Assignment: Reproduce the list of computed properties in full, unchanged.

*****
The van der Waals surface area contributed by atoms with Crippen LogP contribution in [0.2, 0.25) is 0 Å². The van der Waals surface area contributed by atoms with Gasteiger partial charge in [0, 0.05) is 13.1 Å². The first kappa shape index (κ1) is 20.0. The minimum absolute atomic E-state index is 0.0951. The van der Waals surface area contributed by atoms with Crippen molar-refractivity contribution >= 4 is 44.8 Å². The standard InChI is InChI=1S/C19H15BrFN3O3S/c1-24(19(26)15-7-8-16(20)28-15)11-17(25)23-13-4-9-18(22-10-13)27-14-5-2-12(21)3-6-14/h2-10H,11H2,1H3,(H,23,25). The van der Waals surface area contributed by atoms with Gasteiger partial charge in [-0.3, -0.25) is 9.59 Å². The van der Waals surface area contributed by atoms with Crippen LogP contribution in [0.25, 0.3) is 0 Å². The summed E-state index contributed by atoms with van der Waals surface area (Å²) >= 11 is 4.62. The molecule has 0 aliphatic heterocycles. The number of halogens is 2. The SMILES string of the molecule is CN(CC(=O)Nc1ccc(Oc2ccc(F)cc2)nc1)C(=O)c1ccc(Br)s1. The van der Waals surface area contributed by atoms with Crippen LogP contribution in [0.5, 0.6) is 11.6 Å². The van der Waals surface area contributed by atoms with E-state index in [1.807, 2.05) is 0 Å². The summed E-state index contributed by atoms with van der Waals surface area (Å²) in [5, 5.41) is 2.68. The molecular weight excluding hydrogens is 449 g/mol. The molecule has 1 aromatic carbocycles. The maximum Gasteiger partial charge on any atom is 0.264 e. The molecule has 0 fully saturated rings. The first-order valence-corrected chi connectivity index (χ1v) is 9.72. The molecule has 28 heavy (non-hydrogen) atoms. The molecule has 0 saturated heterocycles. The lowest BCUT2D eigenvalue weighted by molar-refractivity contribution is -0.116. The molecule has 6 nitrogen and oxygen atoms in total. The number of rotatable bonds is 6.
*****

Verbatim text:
The van der Waals surface area contributed by atoms with Crippen LogP contribution in [0.2, 0.25) is 0 Å². The van der Waals surface area contributed by atoms with Gasteiger partial charge in [0, 0.05) is 13.1 Å². The first kappa shape index (κ1) is 20.0. The minimum absolute atomic E-state index is 0.0951. The van der Waals surface area contributed by atoms with Crippen molar-refractivity contribution >= 4 is 44.8 Å². The standard InChI is InChI=1S/C19H15BrFN3O3S/c1-24(19(26)15-7-8-16(20)28-15)11-17(25)23-13-4-9-18(22-10-13)27-14-5-2-12(21)3-6-14/h2-10H,11H2,1H3,(H,23,25). The van der Waals surface area contributed by atoms with Gasteiger partial charge in [-0.3, -0.25) is 9.59 Å². The van der Waals surface area contributed by atoms with Crippen LogP contribution in [0.25, 0.3) is 0 Å². The summed E-state index contributed by atoms with van der Waals surface area (Å²) >= 11 is 4.62. The molecule has 0 aliphatic heterocycles. The number of halogens is 2. The SMILES string of the molecule is CN(CC(=O)Nc1ccc(Oc2ccc(F)cc2)nc1)C(=O)c1ccc(Br)s1. The van der Waals surface area contributed by atoms with Crippen LogP contribution in [0.5, 0.6) is 11.6 Å². The van der Waals surface area contributed by atoms with E-state index in [1.807, 2.05) is 0 Å². The summed E-state index contributed by atoms with van der Waals surface area (Å²) in [5, 5.41) is 2.68. The molecular weight excluding hydrogens is 449 g/mol. The molecule has 1 aromatic carbocycles. The maximum Gasteiger partial charge on any atom is 0.264 e. The molecule has 0 fully saturated rings. The first-order valence-corrected chi connectivity index (χ1v) is 9.72. The molecule has 28 heavy (non-hydrogen) atoms. The molecule has 0 saturated heterocycles. The lowest BCUT2D eigenvalue weighted by molar-refractivity contribution is -0.116. The molecule has 6 nitrogen and oxygen atoms in total. The number of rotatable bonds is 6.